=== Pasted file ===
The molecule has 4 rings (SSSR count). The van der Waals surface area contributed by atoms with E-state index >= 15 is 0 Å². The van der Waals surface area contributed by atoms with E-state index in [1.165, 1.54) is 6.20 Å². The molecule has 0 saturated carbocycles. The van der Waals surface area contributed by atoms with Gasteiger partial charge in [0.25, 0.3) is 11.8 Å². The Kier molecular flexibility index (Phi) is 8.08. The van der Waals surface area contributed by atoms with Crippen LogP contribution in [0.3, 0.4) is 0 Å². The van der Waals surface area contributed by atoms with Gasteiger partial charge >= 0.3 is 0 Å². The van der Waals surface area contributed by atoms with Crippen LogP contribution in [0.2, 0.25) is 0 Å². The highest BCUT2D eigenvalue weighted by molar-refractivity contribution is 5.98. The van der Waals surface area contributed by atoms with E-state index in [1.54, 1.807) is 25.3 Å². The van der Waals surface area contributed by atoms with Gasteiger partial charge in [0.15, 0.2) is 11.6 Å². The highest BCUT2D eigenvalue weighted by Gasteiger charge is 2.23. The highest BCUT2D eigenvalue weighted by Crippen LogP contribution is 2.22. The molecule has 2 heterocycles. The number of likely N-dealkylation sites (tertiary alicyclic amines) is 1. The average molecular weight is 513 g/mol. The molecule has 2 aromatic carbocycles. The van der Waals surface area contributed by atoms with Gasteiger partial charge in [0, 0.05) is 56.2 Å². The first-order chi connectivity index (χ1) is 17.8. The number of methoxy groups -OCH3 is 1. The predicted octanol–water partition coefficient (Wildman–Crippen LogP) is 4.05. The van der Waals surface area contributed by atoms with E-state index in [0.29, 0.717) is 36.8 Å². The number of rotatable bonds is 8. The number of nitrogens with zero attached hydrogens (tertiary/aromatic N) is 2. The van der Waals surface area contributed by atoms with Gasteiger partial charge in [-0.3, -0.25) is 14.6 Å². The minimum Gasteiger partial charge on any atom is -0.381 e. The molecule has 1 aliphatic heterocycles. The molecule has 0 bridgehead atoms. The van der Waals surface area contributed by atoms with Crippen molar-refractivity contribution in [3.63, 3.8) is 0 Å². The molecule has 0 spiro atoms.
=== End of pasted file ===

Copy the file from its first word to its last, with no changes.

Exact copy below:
The molecule has 4 rings (SSSR count). The van der Waals surface area contributed by atoms with E-state index >= 15 is 0 Å². The van der Waals surface area contributed by atoms with E-state index in [1.165, 1.54) is 6.20 Å². The molecule has 0 saturated carbocycles. The van der Waals surface area contributed by atoms with Gasteiger partial charge in [0.25, 0.3) is 11.8 Å². The Kier molecular flexibility index (Phi) is 8.08. The van der Waals surface area contributed by atoms with Crippen LogP contribution in [0.3, 0.4) is 0 Å². The van der Waals surface area contributed by atoms with Gasteiger partial charge >= 0.3 is 0 Å². The van der Waals surface area contributed by atoms with Crippen LogP contribution in [0.2, 0.25) is 0 Å². The highest BCUT2D eigenvalue weighted by molar-refractivity contribution is 5.98. The van der Waals surface area contributed by atoms with E-state index in [1.54, 1.807) is 25.3 Å². The van der Waals surface area contributed by atoms with Gasteiger partial charge in [0.15, 0.2) is 11.6 Å². The highest BCUT2D eigenvalue weighted by Gasteiger charge is 2.23. The highest BCUT2D eigenvalue weighted by Crippen LogP contribution is 2.22. The molecule has 2 heterocycles. The number of likely N-dealkylation sites (tertiary alicyclic amines) is 1. The average molecular weight is 513 g/mol. The molecule has 2 aromatic carbocycles. The van der Waals surface area contributed by atoms with Gasteiger partial charge in [0, 0.05) is 56.2 Å². The first-order chi connectivity index (χ1) is 17.8. The number of methoxy groups -OCH3 is 1. The predicted octanol–water partition coefficient (Wildman–Crippen LogP) is 4.05. The van der Waals surface area contributed by atoms with E-state index in [0.29, 0.717) is 36.8 Å². The number of rotatable bonds is 8. The number of nitrogens with zero attached hydrogens (tertiary/aromatic N) is 2. The van der Waals surface area contributed by atoms with Gasteiger partial charge in [-0.3, -0.25) is 14.6 Å². The minimum Gasteiger partial charge on any atom is -0.381 e. The molecule has 1 aliphatic heterocycles. The molecule has 0 bridgehead atoms. The van der Waals surface area contributed by atoms with Crippen molar-refractivity contribution in [3.63, 3.8) is 0 Å². The molecule has 0 spiro atoms.